According to the results of a study published online March 29 in the Journal of Clinical Oncology, radiotherapy (RT) treatment following breast conserving surgery in all sociodemographic subgroups was consistently high, but not so following mastectomy, despite similar clinical benefit.
The study also found that surgeon involvement in a patient’s case plays a strong role on whether or not an individual will undergo RT following surgery and even in patients with strong indications that the treatment would be beneficial, where not found to have undergone RT, reported lead author Reshma Jagsi, MD, from the University of Michigan Comprehensive Cancer Center in Ann Arbor, Mich., and colleagues.
“Radiation can be a life-saving treatment,” said Jagsi. “A substantial number of breast cancer patients are being undertreated. One in five women with strong indications for radiation after mastectomy failed to receive it.”
Utilizing patient self-reports, the researchers considered the data submitted from 2,260 survey respondents between the ages of 20 to 79 years who were diagnosed with nonmetastatc breast cancer between July 2005 and February 2007 in Detroit and Los Angeles and reported to Surveillance, Epidemiology and End Results (SEER) registries. The survey responses were then merged with SEER data, explained the researchers. Self-reports were used to “provide more valid estimates of whether RT is underutilized than possible with registry data, as well as to evaluate for disparities and the influence of preferences and provider interactions,” wrote the authors.
Rates of RT administration among groups of patients undergoing both BCS and mastectomy with indications for RT (i.e., positive lymph nodes or T3-4 tumors) were assessed by Jagsi and colleagues.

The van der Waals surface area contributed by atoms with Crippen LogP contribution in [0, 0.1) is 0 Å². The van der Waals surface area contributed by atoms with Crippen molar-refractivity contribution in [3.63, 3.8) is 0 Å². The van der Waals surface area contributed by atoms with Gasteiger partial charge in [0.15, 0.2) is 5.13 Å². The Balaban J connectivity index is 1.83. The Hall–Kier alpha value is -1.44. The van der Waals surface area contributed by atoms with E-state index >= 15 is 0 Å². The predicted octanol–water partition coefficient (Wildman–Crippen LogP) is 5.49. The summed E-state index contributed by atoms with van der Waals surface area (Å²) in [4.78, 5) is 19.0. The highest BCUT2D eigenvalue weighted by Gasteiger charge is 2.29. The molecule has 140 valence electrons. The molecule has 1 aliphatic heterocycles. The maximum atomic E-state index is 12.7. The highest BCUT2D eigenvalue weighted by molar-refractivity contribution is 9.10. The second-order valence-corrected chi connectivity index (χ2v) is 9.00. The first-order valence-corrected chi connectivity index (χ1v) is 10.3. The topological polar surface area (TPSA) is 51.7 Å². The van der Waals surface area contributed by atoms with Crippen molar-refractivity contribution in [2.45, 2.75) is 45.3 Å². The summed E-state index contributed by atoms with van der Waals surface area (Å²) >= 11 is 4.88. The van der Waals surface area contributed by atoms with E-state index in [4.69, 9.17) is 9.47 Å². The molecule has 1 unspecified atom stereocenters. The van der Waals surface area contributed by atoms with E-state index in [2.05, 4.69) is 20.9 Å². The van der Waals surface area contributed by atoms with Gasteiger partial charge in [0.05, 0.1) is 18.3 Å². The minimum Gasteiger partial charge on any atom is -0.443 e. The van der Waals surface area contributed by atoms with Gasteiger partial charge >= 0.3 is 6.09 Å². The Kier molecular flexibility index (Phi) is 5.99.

The authors found that 95.4 percent of the 904 patients undergoing BCS with strong indications for RT received the treatment and 77.6 percent of the 135 patients undergoing mastectomy with strong indications for RT underwent the therapy. Moreover, among the 114 patients undergoing BCS with weaker indications (i.e., elderly) for RT, 80 percent of the patients received treatment compared to the 47.5 percent of the 164 patients undergoing mastectomy with weaker indications.
In addition to surgery type and indication strength, patient desire to avoid RT and the level of surgeon involvement in decisions to undergo the therapy, as well as SEER site were significantly associated with likelihood of RT receipt. The authors wrote that the patients who reported that their surgeon was involved in the decision regarding whether or not to undergo RT were more likely to receive the treatment, even in the subgroup of patients who wished to avoid RT, than those patients whose surgeon was less involved.
“We need to do a better job of educating both patients and physicians regarding the benefits of radiation after mastectomy in certain circumstances and we need to encourage physicians to help their patients as they make these important decisions," Jagsi concluded.